You have undoubtedly seen the commercials on TV for Gilchrist Hospice Care. Adult children of aging parents will say such things as, “Mom’s not coping very well with Dad’s illness — would counseling help?” Or, “Dad’s not getting to doctors’ appointments — does he need to be in a home?” Or, the aging parent might say, “I’m not ready for Hospice care — I just want some help.”

The comments are reflective of the varying perspectives on aging from adult children and their aging parents.


A religious writer and recognized older adult advocate who brings those perspectives into focus on topics surrounding the fears and frustrations of the aging is Missy Buchanan, a native Texan who writes from Rockwall, Texas. I was privileged to hear her speak and to purchase a couple of her books. One of those books, “Voices of Aging: Adult Children and Aging Parents Talk with God,” (Upper Room Books, 2015) is eye-opening for revealing how the two generations view similar situations from very different perspectives. The author suggests that we should try standing “in the shoes of the other generation” so that both “are better equipped to understand and cope with the other’s fears and frustrations.” Perhaps this is a good message for the new year!

Many of the scenarios Buchanan presents may sound familiar to the reader, as many of them are played out every day. For example, the adult child says, “Will she ever realize that I’m no longer a child? … So why does my mother still treat me as if I’m five years old?” The aging parent says, “Sometimes I feel obsolete. Unnecessary. Irrelevant. … Lord, is it wrong that I still yearn to be needed? To know that I matter to someone? To know others value my life lessons?” In this selection, mutual respect sometimes gets lost in the chaos that is modern life so that the older generation feels neglected and the younger generation feels torn by all the responsibilities of family, job, home, ad infinitum.

In another scenario about clutter, the adult child says, “My mind boggles over how much people accumulate in a lifetime. I look at my mother’s overstuffed home and shudder to think what would happen if she were gone tomorrow.” The aging parent says, “There are nights when I close my eyes and worry about dying. Not about whether I’ll go to heaven—about the worn-out underwear in my drawer that my children will find after I’m gone.” The aging parent is thinking back to a time when her family had to scrimp and save and not “just toss things out like people do today.”

Driving is another topic that causes much consternation and fear in both generations but from diametrically opposite perspectives. The adult child, dreading having the car conversation with his father, says, “Why can’t he understand that I just want him to be safe? … How do I reason with someone so stubborn? … And so I sit and seethe about his obstinate pride and irresponsibility.”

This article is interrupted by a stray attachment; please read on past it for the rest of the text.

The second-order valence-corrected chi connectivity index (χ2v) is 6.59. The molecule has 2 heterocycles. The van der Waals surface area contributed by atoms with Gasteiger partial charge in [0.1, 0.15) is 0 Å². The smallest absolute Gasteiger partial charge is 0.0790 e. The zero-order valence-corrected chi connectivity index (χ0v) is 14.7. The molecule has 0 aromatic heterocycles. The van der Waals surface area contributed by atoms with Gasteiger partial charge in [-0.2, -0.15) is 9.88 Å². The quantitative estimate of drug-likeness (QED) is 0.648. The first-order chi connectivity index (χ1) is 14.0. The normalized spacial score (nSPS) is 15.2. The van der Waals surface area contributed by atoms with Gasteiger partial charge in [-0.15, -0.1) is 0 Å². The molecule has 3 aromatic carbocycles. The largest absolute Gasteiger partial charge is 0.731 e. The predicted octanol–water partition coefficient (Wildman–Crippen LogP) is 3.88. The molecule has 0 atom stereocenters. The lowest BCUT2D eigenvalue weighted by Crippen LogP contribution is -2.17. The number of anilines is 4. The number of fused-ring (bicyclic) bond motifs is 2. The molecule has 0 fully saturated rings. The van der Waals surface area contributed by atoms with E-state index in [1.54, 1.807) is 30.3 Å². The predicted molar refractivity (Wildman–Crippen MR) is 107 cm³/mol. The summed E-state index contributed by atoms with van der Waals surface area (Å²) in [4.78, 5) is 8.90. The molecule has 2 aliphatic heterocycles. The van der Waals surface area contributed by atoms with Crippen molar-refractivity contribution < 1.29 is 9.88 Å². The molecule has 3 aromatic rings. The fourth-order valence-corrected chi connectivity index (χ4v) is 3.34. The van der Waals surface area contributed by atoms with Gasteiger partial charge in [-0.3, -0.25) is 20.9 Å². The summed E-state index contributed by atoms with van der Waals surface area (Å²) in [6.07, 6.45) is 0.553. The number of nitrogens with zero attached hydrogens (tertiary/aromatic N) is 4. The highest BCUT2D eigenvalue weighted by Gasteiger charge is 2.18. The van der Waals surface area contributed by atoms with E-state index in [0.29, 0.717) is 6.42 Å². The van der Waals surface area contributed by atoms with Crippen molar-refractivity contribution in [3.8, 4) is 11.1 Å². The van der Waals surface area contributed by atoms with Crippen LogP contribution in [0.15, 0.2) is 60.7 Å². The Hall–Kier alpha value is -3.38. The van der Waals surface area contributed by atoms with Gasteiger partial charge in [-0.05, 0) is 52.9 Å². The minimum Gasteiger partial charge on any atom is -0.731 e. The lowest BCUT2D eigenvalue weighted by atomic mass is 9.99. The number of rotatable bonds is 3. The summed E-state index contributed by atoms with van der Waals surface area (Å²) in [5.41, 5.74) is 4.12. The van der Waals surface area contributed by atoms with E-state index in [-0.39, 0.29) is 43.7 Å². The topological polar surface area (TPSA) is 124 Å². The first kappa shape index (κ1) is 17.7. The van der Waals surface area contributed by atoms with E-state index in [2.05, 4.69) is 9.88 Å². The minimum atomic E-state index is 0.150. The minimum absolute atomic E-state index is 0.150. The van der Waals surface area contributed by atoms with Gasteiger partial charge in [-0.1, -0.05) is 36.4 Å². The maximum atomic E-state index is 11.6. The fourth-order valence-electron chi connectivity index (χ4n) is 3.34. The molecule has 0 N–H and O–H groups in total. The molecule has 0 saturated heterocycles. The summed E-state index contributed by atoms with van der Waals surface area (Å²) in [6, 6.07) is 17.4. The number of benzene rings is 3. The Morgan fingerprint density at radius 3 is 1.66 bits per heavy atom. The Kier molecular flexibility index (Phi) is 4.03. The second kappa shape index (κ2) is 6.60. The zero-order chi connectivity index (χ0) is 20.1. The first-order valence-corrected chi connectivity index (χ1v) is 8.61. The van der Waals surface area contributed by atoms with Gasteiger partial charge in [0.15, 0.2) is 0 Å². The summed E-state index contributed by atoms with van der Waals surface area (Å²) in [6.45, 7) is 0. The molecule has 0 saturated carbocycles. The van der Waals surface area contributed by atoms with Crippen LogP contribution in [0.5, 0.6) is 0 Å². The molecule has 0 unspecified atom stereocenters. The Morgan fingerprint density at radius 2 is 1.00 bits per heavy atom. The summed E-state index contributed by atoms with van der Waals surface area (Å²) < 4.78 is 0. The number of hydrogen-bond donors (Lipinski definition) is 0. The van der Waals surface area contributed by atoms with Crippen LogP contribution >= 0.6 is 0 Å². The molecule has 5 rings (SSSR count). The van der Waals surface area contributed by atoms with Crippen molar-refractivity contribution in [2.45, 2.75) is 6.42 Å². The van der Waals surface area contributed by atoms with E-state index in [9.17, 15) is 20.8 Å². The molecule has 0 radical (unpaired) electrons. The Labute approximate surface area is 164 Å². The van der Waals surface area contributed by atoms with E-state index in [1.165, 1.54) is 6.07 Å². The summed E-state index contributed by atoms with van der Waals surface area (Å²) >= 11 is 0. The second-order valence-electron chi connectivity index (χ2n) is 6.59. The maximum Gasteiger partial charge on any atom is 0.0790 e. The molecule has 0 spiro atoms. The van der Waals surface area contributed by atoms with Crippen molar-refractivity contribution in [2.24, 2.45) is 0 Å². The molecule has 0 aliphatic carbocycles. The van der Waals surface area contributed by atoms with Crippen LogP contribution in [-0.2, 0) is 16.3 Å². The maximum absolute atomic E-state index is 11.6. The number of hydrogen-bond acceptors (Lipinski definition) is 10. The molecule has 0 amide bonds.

All the aging parent can think about is the loss that not driving will entail: “I will always be dependent on someone else. ... Driving remains the last shred of independence I have. … I will become a prisoner in my own home.” And what if the tables were turned on the son and he could not drive! And so Buchanan invites the adult son to give up driving for a week as a way to appreciate the aging parent’s concern while appealing to the aging parent to designate a reliable person to monitor his driving.

As an aside, Patty Whitson at the Bureau of Aging of Carroll County provides a cadre of people through AARP who give driving refresher courses for older adults. The course also includes positioning of car seats and mirrors for optimum safety.

Dignity is an issue that raises concern between the generations as well since it involves how to deal with an aging parent’s need for more help and the aging parent’s need to retain his or her dignity. Buchanan has the adult child saying, “I find it difficult to straddle the line between her need for independence and her need for assistance. … There are times when she doesn’t notice spills and odors, when I must protect her from herself,” which leaves the daughter in a quandary about “preserving her self-esteem and maintaining my sanity.”

The aging parent remembers listening to her children talk about her as if she weren’t even there and making decisions about her without consulting her: “They don’t seem to understand that even though I am growing older, it is still my life. … It’s hard enough that old age assaults my independence and privacy…” Here is where one of Buchanan’s recommendations on aging is most apparent for the aging parent: “Let go of struggles — cultivate acceptance of reality.”

As 2019 is getting underway, let us all realize that we are getting older. In a culture that values youth over aging, let us do what Buchanan suggests that the generations do; that is, to talk with each other about the journey through aging. Let’s stop seeing aging as an enemy; rather, let’s see aging as a “master teacher” about experience, wisdom, strength, and creativity.

In the voices of two of Buchanan’s adult children —“God, grant me wisdom and grace to be the adult child you call me to be” and “May I offer … dignity as best I can, knowing that growing older is not easy.” As an aging parent may we reply with a Buchanan aging parent: “Mold me into a role model for growing old with grace.”

Perhaps then we as prime-ers in either generation can help bridge the gap between the varying perspectives on aging and have a happier and more fulfilling new year!